When you break it down, most homicides clear motives – domestic violence, gang retaliation or robberies gone wrong.
But once in a while, a murder comes along that leaves detectives bewildered.
This is the story of one of the most shocking crime scenes in Kern County.
It’s a story you’ve never heard before, and one you likely won’t forget.
As detectives have put it, this case is like something out of a horror film.
We warn you this story is disturbing.
In 2011, someone ended a woman’s life, and she’s never had a real chance of ever finding justice.
You might be able to change that – and help solve this case.
In one of the most scenic parts of Kern County orchards and vineyards spread along the rolling foothills at the base of Bear Mountain near Arvin. But that tableau of nature’s beauty has become an all too familiar dumping ground for killers.
“I remember looking at the detectives and the sergeant on scene and the coroner investigator who had arrived on the scene and we were all kind of speechless,” said Ray Pruitt, formerly of the Kern County Sheriff’s Department and currently an investigator for the law firm Chain Cohn Stiles. “We were all just looking at each other trying to get our minds around what we were looking at.
“It was that surreal.”
Every year, dozens of bodies are found in vineyards in orchards throughout Kern County, but this crime was different – this was overkill.
“Something this gruesome is very unusual,” said KCSO Homicide Sgt. David Hubbard.
Over the years Pruitt has seen a lot, but this a case he can’t shake. “This is one of those type of murders, murder investigations that you come across maybe once in an entire career, maybe never.”
It was March of 2011. A particularly cloudy day when the gruesome discovery was made in a vineyard just outside Arvin.
“We estimated, just looking at the body, that she was probably between her 30’s and 50’s, she was either white or light-skinned Hispanic,” Pruitt said.
“And she’d been decapitated.
“The body was completely nude and lying prone on its back on the dirt roadway and it appeared that the body had been posed by whoever left the body there,” Pruitt said.
The killer left few clues … going to extremes to conceal the identity of the victim.
“Mutilated bodies in homicides are pretty rare,” said Hubbard, the sheriff’s detective sergeant. “We don’t get too many of them.
“Something to the point of full decapitation is pretty rare,” Hubbard said.
“I’ve never seen anything like that in my life,” Pruitt said. “I’ve seen some pretty gruesome crime scenes and this was just … it was creepy.
“I remember having a couple nightmares about it afterwards,” said Pruitt.
Pruitt says it’s clear – the killer went to a lot of effort, even after the killing.
“It appeared that the blood had been drained from the body. Why did they take the time to drain the blood from the body? The crime scene itself was very clean. Honestly it looked like somebody had taken a mannequin, removed the head of the mannequin and posed it on the dirt road,” Pruitt said.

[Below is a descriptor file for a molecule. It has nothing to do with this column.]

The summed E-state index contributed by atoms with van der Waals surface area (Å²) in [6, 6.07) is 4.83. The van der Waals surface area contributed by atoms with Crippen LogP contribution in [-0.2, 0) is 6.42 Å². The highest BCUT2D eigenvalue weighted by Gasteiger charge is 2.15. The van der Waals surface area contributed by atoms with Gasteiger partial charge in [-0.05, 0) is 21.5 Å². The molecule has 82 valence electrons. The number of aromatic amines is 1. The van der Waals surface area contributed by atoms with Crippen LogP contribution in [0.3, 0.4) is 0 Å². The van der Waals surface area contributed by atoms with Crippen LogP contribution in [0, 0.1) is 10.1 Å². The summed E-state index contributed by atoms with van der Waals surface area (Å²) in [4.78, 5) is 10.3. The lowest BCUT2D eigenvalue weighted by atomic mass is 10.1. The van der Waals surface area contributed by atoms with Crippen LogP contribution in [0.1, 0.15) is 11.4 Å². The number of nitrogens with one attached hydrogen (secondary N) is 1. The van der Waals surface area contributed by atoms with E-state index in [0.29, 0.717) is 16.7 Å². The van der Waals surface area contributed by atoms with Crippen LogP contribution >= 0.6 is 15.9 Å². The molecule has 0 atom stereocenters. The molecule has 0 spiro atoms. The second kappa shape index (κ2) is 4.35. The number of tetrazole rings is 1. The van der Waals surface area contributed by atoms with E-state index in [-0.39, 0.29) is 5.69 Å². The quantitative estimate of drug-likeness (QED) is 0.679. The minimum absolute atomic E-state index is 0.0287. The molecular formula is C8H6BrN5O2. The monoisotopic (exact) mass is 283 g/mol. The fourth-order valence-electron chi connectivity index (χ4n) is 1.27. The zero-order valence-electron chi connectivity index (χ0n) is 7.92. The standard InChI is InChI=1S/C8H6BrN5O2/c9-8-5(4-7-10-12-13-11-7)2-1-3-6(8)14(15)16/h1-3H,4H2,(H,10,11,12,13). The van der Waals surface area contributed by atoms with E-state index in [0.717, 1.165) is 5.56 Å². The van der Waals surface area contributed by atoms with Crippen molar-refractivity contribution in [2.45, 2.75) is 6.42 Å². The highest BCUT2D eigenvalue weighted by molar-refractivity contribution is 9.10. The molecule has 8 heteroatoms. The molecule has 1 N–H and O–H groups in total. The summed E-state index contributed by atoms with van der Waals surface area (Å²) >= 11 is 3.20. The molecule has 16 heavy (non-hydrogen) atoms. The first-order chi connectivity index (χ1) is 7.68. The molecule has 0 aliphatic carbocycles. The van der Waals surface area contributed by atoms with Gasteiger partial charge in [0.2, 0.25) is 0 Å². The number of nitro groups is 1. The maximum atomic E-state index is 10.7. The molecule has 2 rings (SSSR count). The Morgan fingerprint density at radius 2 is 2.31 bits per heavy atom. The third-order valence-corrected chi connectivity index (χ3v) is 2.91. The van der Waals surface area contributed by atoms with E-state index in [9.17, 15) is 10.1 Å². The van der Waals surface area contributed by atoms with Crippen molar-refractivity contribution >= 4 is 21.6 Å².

The decapitation itself was notably neat.
“It was a fairly clean cut,” Pruitt said. “The body wasn’t just haphazardly dumped out of a moving car or dumped out of a car that pulled over on the side of the road. This person took their time to pull into this dirt access road, remove the body, place it on the ground, and pose it in what I would consider a sexual manner and wanted the body found like that,” he said.
“The investigation became cold shortly thereafter due to a lack of identification of the victim”, said Hubbard.
The woman had no tattoos, no signs of drug use, but there were some distinctive features that give some insight into the life she led.
“She does have some surgical scars from a single mastectomy as well as a C-section, beyond that we don’t know anything about her”, said Hubbard.
The victim had a possible battle with cancer and had a child. But her DNA isn’t in a criminal offender database or missing persons database, so her identity remains a mystery.
“we really can’t go any farther without identifying her. We need to try to identify some motive for a persons of interest based on who she is and who she was interacting with, without that we really don’t have anywhere to go at that point”, said Hubbard.
One theory: the killer intentionally made her unidentifiable. Removing her head was only the beginning.
Her head never has been found and without the skull, there is no way to determine the cause of death, detectives said.
“And two of her fingers were removed”, said Hubbard.
Not really fingers, but thumbs.
Both thumbs severed. That’s significant because except for criminals, the only fingerprints in a public database, driver license or passports, are a person’s thumbprint. But investigators say right now, everything is purely speculation.
“It’s a scary situation when you think that there’s a suspect or suspects out there that committed this crime and apparently were pretty comfortable committing this crime and they’re still out there,” said Pruitt.
“Short of someone coming in here and telling us why they did it, I don’t know if we’ll really ever have an answer to it,” said Hubbard.
Everyone involved with this case is on the same page – the killer will not be found if the victim remains unidentified.
Detectives have made this case public – only now – due to the obvious challenges. If they’re able to ID this woman, it would open many avenues in the investigation.
If you know of a woman who disappeared in 2011 – a woman who’d had a mastectomy and a c-section, you could have the answer to help solve this crime.
The coroner’s office says the woman is estimated to be 98 pounds and 5-foot-1. They believe she was in her mid-50s. She’s described as Caucasian or light-skinned Hispanic.
Call the Kern County Sheriff’s Office at 661-861-3110 if you have any information. You can also remain anonymous by calling Secret Witness at 661-322-4040.